Hans Georg-Behr's remarkable account of a childhood spent in Nazi Austria is a powerful indictment of the toll that war takes on children, whichever side they find themselves on. To a five-year-old boy, having a high ranking Nazi for a father means the horror of having his chin pinched by Goring, playing doctors and nurses with Goebbels' daughters, and on one occasion being taken to a grand reception to meet the Fuhrer himself. It also means trying to come to terms with his bizarre family - his kindly, liberal grandparents whose estate provides wartime refuge for all manner of unlikely visitors; his cold-hearted mother, once a famous opera singer, now reduced to running an inn; and his older brother, who struts around in his Hitler Youth uniform, shooting squirrels and practising runic writing, convinced of imminent Nazi victory. When that victory does not come, all the Nazi flags in the house are hastily cut up to make new Austrian ones and the swastikas are turned into shoe-cleaning rags, but Behr shows war's legacy is not so easily discarded.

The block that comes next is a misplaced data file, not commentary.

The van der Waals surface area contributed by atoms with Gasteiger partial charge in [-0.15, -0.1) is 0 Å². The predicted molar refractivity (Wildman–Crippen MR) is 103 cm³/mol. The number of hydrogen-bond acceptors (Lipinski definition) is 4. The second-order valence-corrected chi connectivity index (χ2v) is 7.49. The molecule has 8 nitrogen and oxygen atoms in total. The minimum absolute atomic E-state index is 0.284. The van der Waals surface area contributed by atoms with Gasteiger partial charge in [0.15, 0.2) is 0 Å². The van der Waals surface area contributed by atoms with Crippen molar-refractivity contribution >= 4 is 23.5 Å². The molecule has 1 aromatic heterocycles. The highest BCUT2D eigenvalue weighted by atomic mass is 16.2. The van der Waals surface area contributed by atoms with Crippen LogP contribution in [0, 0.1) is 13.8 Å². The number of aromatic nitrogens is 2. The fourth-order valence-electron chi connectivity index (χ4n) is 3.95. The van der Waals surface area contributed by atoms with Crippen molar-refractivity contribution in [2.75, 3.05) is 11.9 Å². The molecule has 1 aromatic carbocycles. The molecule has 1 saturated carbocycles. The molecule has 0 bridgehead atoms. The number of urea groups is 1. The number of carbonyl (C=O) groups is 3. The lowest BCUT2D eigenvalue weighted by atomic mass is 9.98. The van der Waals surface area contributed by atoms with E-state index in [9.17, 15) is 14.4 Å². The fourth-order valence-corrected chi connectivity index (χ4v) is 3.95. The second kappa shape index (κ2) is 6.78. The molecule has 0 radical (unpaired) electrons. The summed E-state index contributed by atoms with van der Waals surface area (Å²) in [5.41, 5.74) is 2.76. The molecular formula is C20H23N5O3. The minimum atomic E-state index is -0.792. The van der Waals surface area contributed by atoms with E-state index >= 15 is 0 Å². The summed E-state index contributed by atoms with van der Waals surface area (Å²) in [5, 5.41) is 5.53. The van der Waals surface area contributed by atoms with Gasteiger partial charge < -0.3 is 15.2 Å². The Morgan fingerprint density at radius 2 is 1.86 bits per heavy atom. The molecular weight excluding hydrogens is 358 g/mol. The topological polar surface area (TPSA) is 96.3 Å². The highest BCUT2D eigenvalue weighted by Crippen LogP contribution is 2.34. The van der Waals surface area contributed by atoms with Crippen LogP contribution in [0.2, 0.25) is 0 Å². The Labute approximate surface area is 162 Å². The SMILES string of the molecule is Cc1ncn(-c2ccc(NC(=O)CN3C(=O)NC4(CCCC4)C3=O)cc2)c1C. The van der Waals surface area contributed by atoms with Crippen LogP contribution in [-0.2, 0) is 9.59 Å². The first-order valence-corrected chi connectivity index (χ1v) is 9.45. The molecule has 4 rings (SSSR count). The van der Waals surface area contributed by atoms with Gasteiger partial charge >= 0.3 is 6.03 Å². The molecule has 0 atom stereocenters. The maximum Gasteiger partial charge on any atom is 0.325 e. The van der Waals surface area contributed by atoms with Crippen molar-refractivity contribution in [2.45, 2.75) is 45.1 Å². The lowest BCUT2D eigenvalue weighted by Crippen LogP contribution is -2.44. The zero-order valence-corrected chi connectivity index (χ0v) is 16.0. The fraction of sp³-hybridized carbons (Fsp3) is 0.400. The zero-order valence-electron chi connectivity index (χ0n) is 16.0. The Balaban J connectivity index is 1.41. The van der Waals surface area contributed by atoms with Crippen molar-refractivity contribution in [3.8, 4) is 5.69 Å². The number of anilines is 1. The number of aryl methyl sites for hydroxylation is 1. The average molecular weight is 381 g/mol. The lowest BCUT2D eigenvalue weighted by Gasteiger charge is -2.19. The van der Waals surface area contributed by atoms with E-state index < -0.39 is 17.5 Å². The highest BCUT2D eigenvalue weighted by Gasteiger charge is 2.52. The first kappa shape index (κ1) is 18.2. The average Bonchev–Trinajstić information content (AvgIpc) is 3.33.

Hans-Georg Behr was born in Vienna in 1937. He studied medicine, clinical psychology and linguistics, and has written for Die Zeit and Der Stern among other publications. He divides his time between Hamburg and Vienna.